Enter through the fence opening Visitor Hints


The oaks preserve is free and open
to the public from dawn to dusk
365 days a year

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NOTE: The oaks preserve is a wonderful nature preserve currently open to the public.
As a former volunteer for this facility I offer you this information for the
welfare of the oaks preserve and for your convienience.
And the owners would probably appreciate it, too. 

Information Sign
After you park your car in the parking lot, review the information on the main sign. The sign includes a map of the preserve and the four trails, plus a few rules. You may also see a flyer advising you of an upcoming event. To the left of this sign is an opening in the fence. Slip through this opening to begin your hike on the preserve. As you head west, you will come upon the picnic area where there are several tables and a water fountain. The only rest room on the property is located here, also. There are no trash cans so take your trash out with you.

Please register to get on our mailing list.

Please register your visit on the sign-in sheet near the Picnic Area.

Please observe these rules while visiting the oaks preserve to protect its undisturbed and natural condition 
     remember... this is private property

· No hunting, fishing, camping or collecting of specimens
· No alcoholic beverages, radios, motor vehicles or pets
· No fires, firearms, paintball, or weapons of any kind
· No smoking or littering - take all your trash out with you
· Leave gates as you find them, either open or shut

The oaks preserve is free and open to the public from dawn to dusk.
  • The best seasons to visit are spring (March, April, May) and fall (September, October, November), but anytime will be rewarding. Visiting several times a year will give you a better opportunity to experience the changes with the seasons.
    • Late February through May - many wildflowers are blooming.

    • Mid April the winter birds leave and the summer birds arrive.

    • April and May is a good time to observe the ground rodents - rabbits, squirrels and weasels, as they enjoy the tasty spring growth in the meadow (or baby rodents in the weasels' case).

    • Late May in the east meadow - Yerba Mansa, or Lizard Tail, is in full bloom.

    • Late May and early June - California Blackberries are ripe. Get them before a hot spell, their season is short.

    • Late June through early August, the wild plums are ripe on the Swamp Trail.

    • Late July through October the Himalayan blackberries and the elderberries are ripe. Look for the tiny jumping galls under any valley oak tree. Other galls are beginning to form.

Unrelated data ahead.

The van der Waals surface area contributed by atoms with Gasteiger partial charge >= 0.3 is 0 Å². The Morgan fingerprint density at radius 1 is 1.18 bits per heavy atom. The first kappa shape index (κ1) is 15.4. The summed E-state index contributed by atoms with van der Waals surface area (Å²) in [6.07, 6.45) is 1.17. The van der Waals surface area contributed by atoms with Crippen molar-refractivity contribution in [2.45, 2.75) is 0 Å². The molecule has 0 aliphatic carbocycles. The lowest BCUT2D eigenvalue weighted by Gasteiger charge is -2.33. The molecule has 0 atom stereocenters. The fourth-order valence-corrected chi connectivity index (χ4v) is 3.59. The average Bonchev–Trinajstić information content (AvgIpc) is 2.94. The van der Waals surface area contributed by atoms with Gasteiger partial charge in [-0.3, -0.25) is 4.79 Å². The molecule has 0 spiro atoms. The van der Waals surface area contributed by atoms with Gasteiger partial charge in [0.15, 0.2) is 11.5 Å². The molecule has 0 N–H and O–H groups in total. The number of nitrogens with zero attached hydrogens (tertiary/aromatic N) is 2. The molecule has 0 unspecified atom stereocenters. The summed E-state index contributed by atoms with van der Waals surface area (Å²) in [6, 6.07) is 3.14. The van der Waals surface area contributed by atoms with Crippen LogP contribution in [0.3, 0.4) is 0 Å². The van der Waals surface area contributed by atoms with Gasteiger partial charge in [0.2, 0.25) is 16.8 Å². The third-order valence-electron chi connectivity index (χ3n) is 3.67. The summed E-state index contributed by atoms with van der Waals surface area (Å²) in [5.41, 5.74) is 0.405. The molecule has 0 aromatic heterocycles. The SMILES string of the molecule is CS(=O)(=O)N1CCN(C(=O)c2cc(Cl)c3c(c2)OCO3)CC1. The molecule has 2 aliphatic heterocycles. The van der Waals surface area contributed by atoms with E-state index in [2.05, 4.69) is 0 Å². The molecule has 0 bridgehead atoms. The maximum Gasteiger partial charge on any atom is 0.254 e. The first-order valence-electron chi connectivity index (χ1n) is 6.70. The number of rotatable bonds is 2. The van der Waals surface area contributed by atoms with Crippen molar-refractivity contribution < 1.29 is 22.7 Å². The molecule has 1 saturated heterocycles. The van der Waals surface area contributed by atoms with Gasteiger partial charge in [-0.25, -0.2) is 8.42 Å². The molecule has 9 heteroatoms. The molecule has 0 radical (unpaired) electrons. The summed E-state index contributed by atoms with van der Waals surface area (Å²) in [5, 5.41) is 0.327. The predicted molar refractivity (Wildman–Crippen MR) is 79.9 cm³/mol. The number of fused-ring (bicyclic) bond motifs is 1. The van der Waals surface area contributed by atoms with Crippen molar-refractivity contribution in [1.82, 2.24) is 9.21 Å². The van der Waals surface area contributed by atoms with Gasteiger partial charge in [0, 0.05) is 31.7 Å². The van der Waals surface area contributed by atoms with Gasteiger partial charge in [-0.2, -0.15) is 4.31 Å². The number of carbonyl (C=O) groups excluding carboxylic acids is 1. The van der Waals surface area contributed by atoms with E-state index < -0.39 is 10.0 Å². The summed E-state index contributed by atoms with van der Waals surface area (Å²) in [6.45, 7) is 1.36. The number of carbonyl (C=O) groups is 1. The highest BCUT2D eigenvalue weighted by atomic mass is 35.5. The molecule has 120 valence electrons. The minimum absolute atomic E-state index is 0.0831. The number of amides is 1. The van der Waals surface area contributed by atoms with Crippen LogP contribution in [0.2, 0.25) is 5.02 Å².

• Late July through mid-September hummingbirds are migrating south. You may see an Allen's, Anna's, Black-chinned, or a rare Rufous hummingbird flying through on their way back to South and Central America. They'll come through again, but in the opposite direction next February. Keep your home feeders full!

    • Saltgrass on the east meadow is very good from late May through October, except after a rain.

    • Early July watch the Western Kingbirds teach their fledglings to fly and hunt. Observe them from the picnic area or near the caretaker's site. They put on quite a show! They will leave in early August.

    • Late August through October the California Grapes are ripe.

    • (The best grapes are always on the Rose Trail.)
    • Mid August through October spiders are very observable. The Golden and Banded Garden Spiders (Argiopes) on the Grapevine Trail are especially intriguing to watch as they hang in the center of their enormous webs. They will repair their webs every day. These beauties are harmless, but vulnerable. Please don't harm them.

    • Mid August through November wasp galls are at their best. In October and November carefully break open a gall to find a mature wasp ready to emerge from the colorful Urchin and Hershey Kiss Galls. Collect a handful of Jumping Galls in July or August, keep them in a closed container and see what emerges in a month or so.

    • Mid October through November antlions are very active in the soft sand on either side of the dirt road. Look for their round ant traps (pits) and drop a black ant in one. Watch as the antlion larva, at the bottom of the hole, flicks sand up to force the ant to slide to the bottom of the trap.

    • Wintering birds begin to arrive in September and stay through mid April. After the leaves fall is a very good time to observe our winter guests.


    This nature preserve is a 'user-friendly' nature preserve. There is no poison ivy, poison oak, bears or mountain lions on the preserve. However, milk thistle, bull thistle, yellow star thistle, stinging nettle, poison hemlock and wild rose can be hazardous.

    Bring bottled water - water is available in the picnic area only, not on the trails.

    It is recommended that you wear light colored clothing, closed shoes with socks and a hat or cap. 

    Wear insect repellent to minimize irritating insect bites during any outdoor experience.

    Hiking off-trail will increase your odds of picking up ticks.

    Hike on-trail to avoid disturbing ground nesting birds or destroying young sapling valley oak trees.

    Be sure and know the proper identification of the fruit or herb before consuming it at the Preserve. Blackberries, plums and elderberries are safe to consume. However, nightshade, datura and hemlock are deadly.

    It's okay to taste the blackberries, saltgrass and plums, but do not collect specimens of any plant or insect without prior written consent from the property owners.

    August 2001 - A visitor recently reported seeing a rattlesnake near the parking lot. Please be cautious anytime you enter nature, observe your surroundings, watch and listen for danger signs and go the other way.

    Look closely at plants before touching!

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